Goldman, Sachs & Co. has agreed to pay $15 million to settle charges that its securities lending practices violated federal regulations, the Securities and Exchange Commission announced Friday.
Goldman Sachs also did not answer SEC examiners’ questions fully when the SEC was investigating the securities lending procedures, the SEC says. The firm has agreed to pay the settlement without admitting or denying guilt.
Broker-dealers such as Goldman Sachs are regularly asked by customers to locate stock for short selling, explains the SEC. Agreeing to locate the stocks means the firm has borrowed, arranged to borrow or reasonably believes it can borrow the security to settle the short sale request.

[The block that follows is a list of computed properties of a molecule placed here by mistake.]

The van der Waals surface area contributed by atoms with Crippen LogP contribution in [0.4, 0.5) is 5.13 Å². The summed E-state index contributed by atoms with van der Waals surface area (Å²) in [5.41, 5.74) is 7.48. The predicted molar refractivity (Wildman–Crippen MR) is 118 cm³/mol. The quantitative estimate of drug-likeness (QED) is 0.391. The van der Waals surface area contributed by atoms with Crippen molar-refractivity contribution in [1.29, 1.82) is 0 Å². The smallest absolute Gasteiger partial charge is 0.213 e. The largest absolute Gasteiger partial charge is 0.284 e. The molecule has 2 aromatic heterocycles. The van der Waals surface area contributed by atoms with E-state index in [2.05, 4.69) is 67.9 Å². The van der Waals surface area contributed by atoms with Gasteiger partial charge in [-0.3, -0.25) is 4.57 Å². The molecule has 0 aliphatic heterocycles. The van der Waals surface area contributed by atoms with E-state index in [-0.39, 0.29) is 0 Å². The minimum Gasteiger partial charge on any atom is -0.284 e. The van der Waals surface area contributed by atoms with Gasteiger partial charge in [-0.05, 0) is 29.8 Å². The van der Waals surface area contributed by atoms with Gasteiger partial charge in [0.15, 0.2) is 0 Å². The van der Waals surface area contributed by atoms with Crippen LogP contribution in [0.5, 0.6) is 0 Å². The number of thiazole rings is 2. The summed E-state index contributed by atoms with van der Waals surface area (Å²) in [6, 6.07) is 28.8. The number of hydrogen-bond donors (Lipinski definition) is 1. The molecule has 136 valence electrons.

However, Goldman Sachs agreed to the transactions without determining if the stocks were available, which is a violation of federal regulations. It also provided incomplete and unclear responses that adversely affected and unnecessarily prolonged the examination, the SEC says.
“The requirement that firms locate securities before effecting short sales is an important safeguard against illegal short selling,” says Andrew J. Ceresney, director of the SEC’s Enforcement Division.